Idaho Estate Planning Dealing With Digital Assets
By Lane V. Erickson, Idaho Estate Planning Attorney
If you’ve ever talked to anyone who is dealing with the estate of a family member or loved one who has passed away, you will often hear them talking about all the stuff the person owned. Maybe you had this experience yourself. Really, the amount of physical and tangible property and things a person can accumulate over a lifetime is amazing. Not everyone is this way but, most people are.
The same thing is true of digital property, or digital assets that a person can own. Because we live in a digital age, it’s easy for these kinds of things to accumulate as well. Like tangible property, often times these things lay stored, and unused for many years. However, when it comes to estate planning, and especially when it comes to dealing with these assets after a person has passed away, it’s important that there be a clear plan in place.
The premier team of Idaho estate planning attorneys at the Racine law office have helped individuals with their estate plans for more than 70 years. When the digital age began in the early 90s, our team of attorneys kept up on all applicable laws and strategies to help each of our clients with their own personal plan. Our partners Randy Budge and Lane Erickson, and attorneys Nathan Palmer and Dave Bagley create our award-winning Idaho Estate Planning team of attorneys who can help you.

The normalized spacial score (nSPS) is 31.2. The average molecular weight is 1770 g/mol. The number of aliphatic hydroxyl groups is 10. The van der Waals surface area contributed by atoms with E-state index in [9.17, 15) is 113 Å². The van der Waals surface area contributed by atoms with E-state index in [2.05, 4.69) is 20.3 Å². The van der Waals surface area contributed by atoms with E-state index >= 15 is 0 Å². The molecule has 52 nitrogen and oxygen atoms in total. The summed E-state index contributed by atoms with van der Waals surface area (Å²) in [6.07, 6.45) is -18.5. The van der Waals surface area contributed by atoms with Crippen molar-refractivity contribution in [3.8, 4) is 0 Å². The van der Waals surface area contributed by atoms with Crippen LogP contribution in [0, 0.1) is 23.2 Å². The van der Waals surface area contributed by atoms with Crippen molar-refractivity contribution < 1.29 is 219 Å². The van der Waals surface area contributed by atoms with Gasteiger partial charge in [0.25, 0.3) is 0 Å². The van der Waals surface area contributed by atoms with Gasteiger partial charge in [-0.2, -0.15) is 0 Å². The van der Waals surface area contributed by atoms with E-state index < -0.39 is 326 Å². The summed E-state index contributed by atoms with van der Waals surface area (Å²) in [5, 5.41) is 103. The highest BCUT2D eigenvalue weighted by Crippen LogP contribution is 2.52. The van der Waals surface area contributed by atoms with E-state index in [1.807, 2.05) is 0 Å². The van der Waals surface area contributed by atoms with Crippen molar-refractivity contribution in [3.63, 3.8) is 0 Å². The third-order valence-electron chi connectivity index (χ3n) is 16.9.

When it comes to digital assets, most states have not kept up with laws that will help. The good news is that Idaho has. Specifically, Idaho has enacted several statutes and laws that make it easy for an individual to use their estate plan to allow for the control and distribution of digital assets both during a person’s lifetime and after they have passed away.
The purpose of this article is to describe what digital assets actually are. This article then describes how your family can access your digital assets while you are alive. Finally, this article will describe what happens to your digital assets and how your family can deal with them after you have passed away.What are Digital Assets?
So, what exactly are digital assets? Most people are surprised to learn that their email, YouTube, Facebook, Instagram, LinkedIn, and Twitter accounts are all digital assets. In addition to these, many people nowadays have online or digital money accounts as well. These could include things such as PayPal, peer-to-peer lending, investment accounts, banking accounts, and so forth. But this is not all. A person could actually have online businesses that exist, and they will likely also have accounts they use to buy or purchase things such as at Amazon, Walmart, or other online retailers.
The bottom line is that whatever accounts you have, regardless of what they are or where they are located, or what their purpose is all of these things are considered digital assets that are owned by you.
While you are alive and in good health, this isn’t a problem. The main reason for this is because you are usually using these accounts on a regular basis for your social media, your money transfers, for purchases and/or for businesses. Because you are the one that’s using them you have the ability to access them and deal with them the same as any other type of asset that you own.Access by Your Family/Loves Ones While You are Alive.